The 2018 Bucket Bracket Showdown (Round 1)
It’s that time of year again––we’re back for the playoffs to crown another goalie mask champion for the fourth year running. Last year’s victor Matt Murray returns to defend his title against some some new goaltenders (and new teams) who joined the mix.
Like in past seasons, we’ll be pitting the starting goaltenders’ masks up against each other in matters of branding, composition, and overall aesthetic value. Will the conference quarterfinal round be one of sweeps or game-7 nail biters? We can’t make any promises about the actual playoffs, but at least in the bucket bracket, keep reading and find out!
Tampa Bay Lightning (A1) vs. New Jersey Devils (WC2)
Andrei Vasilevskiy (Sylabrush) vs. Keith Kinkaid (Daveart)
The first matchup of the 2018 Bucket Bracket Showdown pits Tampa Bay netminder and Vezina front-runner Andrei Vasilevskiy up against unlikely New Jersey backstop, Keith Kinkaid. Vasy’s mask, painted by Sylabrush’s Sylvie Marsolais, turned heads last offseason for its mystical color changing technology. Marsolais has been one of the pioneers of “SubZero” and “Ghost” paint that cause the mask to change color when exposed to the cold or heat, respectively.
• More: HbD Interviews: Sylvie Marsolais
Special effects aside, Vasilevskiy’s mask has a pretty busy composition, which unfortunately causes Marsolais’ artistry and detail to get lost in the shuffle. However on the other side of the ice, Kincaid’s mask is quite busy itself. Titled “the construction site mask” by artist Dave Gunnarsson, this bucket includes pretty much every goalie mask cliche rolled into one – brick wall, lightning bolts, sinister looking cartoon character – the concept is a bit stale and lacks any kind of aesthetic punch.
Despite the busy composition, the crispness of Vasy’s paint job gives Tampa Bay the advantage to take round one.
Result: Lightning in 5
Boston Bruins (A2) vs. Toronto Maple Leafs (A3)
Tuukka Rask (Slater Lettering & Graphics) vs. Frederik Andersen (Daveart)
Next up in the east is Boston’s Tuukka Rask taking on Frederik Andersen and the Maple Leafs in my most anticipated series of the first round (but I may be biased). These two netminders have consistently embraced their teams’ branding in their buckets but with very different styles, so let’s first look at Rask’s.
Painted by Massachusetts-based artist Ron Slater, Tuukka’s bucket has been the picture of consistency since his arrival in Boston from, ironically, Toronto. “Part of me wants to do something different for him,” Slater told us back in 2015, “but I think he’s kind of superstitious about stuff and doesn’t want a change either.” The gilded bear bucket has served Rask well over the years, incorporating the spoked-B on each side, centered by claws and a demonic bear face.
• More: HbD Interviews: Ron Slater
His opponent, Frederik Andersen, has really embraced Toronto’s rebrand in his masks. His most recent Daveart creation, titled “TML old school, volume 2” puts a high-tech, contemporary spin on the traditional Leafs brand, adding holograms, lightning strikes and loads of texture to a design that’s completely built around the logo. Both these goaltenders do a great job of capturing their team’s identity in a dynamic way, but the iconic and signature look of Rask’s gives him the slight edge.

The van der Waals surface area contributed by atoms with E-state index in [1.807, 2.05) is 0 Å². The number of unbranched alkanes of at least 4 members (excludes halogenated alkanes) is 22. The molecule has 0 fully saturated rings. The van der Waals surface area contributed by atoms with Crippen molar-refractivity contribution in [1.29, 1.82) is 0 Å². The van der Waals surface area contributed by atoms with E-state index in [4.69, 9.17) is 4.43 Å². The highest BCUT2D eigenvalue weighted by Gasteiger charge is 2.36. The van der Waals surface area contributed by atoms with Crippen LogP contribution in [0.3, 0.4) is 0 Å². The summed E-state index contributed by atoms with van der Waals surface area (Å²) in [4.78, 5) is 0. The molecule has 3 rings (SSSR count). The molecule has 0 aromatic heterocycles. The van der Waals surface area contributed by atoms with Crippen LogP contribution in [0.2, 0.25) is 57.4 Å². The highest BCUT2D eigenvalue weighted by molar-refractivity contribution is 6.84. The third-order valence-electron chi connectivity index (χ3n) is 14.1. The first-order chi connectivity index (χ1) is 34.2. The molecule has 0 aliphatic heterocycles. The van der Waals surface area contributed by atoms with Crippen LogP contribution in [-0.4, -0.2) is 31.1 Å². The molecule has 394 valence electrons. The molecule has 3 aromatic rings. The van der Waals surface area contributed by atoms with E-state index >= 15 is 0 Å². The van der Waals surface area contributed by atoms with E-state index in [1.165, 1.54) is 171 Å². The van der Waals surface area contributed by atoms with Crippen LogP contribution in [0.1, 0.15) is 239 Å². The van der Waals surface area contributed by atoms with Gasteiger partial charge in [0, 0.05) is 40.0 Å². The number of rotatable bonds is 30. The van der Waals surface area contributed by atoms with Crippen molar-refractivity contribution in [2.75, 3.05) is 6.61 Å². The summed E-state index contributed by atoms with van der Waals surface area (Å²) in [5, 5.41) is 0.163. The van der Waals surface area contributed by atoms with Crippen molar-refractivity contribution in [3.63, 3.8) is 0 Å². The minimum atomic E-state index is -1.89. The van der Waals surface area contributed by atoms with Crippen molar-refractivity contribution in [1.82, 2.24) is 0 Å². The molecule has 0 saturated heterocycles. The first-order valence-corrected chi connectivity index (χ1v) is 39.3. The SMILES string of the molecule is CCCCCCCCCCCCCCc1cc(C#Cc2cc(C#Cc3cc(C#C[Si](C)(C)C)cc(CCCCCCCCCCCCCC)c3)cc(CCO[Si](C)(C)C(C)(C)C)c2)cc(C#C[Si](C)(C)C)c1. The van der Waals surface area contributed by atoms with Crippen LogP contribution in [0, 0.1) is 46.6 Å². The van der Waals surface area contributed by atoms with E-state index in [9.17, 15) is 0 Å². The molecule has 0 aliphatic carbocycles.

Result: Bruins in 7
Washington Capitals (M1) vs. Columbus Blue Jackets (WC1)
Phillip Grubauer (Daveart) vs. Sergei Bobrovsky (Daveart)
What would a Bucket Bracket Showdown be without an all-Daveart matchup? Two of Gunnarsson’s long time clients with red, white and blue masks face off in this series between Washington’s Phillip Grubauer and Sergei Bobrovsky in Columbus.
• More: HbD Interviews: Dave Gunnarsson
Both Grubauer and Bob have stayed fairly consistent in their bucket style throughout the years, and both showcase Gunnarsson’s signature style, making this matchup a close one to call due to the similarities in their masks. This season, Grubauer’s mask has been titled “The Desolation of Grubi” and combines a sketch pen rendering of the Caps’ Weagle logo with textured stars, stripes and Daveart special effects. Bob’s mask, in its third edition with the title “Brick by Brick,” also jam packs the Blue Jackets’ logos with special effects, so who gets the edge?
In looking at this level of minutia due to the many similarities, the branding on Bob’s mask has a bit more clarity and wins out by a slim margin.
Result: Blue Jackets in 7 (OT)
Pittsburgh Penguins (M2) vs. Philadelphia Flyers (M3)
Matt Murray (Griff Airbrush) vs. Brian Elliott (Paintzoo)
In a highly anticipated inter-state battle, last year’s Bucket Bracket champion has his hands full, taking on Brian Elliott in a battle of old school versus new.
Murray’s mask, painted by Stephane Bergeron, has stayed the same for three seasons now, only updating the color when the Pens switched back from Vegas to Pittsburgh gold. The design is clean and relatively conservative, and while it doesn’t capture the retro flair of the alternate chevron mask Murray commissioned two years prior, it has a timeless look that allows the netminder to keep the same look season after season.
Speaking of retro flair, Brian Elliott’s Paintzoo mask by artist Fran Drummond pays direct homage to Flyers great-turned-GM Ron Hextall. “[Elliott] told me he was a big Hexy fan, and really loved clean bold designs,” the artist told InGoal magazine. Drummond and his client put Elliott’s own spin on Hextall’s old school look, adding the goaltender’s initials on the chin and signature moose on the backplate.
This is a tough battle for our defending champ, especially given my affinity for nostalgic buckets, so unfortunately for Pittsburgh, Murray gets bounced in the first round by Elliott’s graphic, retro flair.
Result: Flyers in 5
Nashville Predators (C1) vs. Colorado Avalanche (WC2)
Pekka Rinne (Daveart) vs. Jonathan Bernier (Daveart)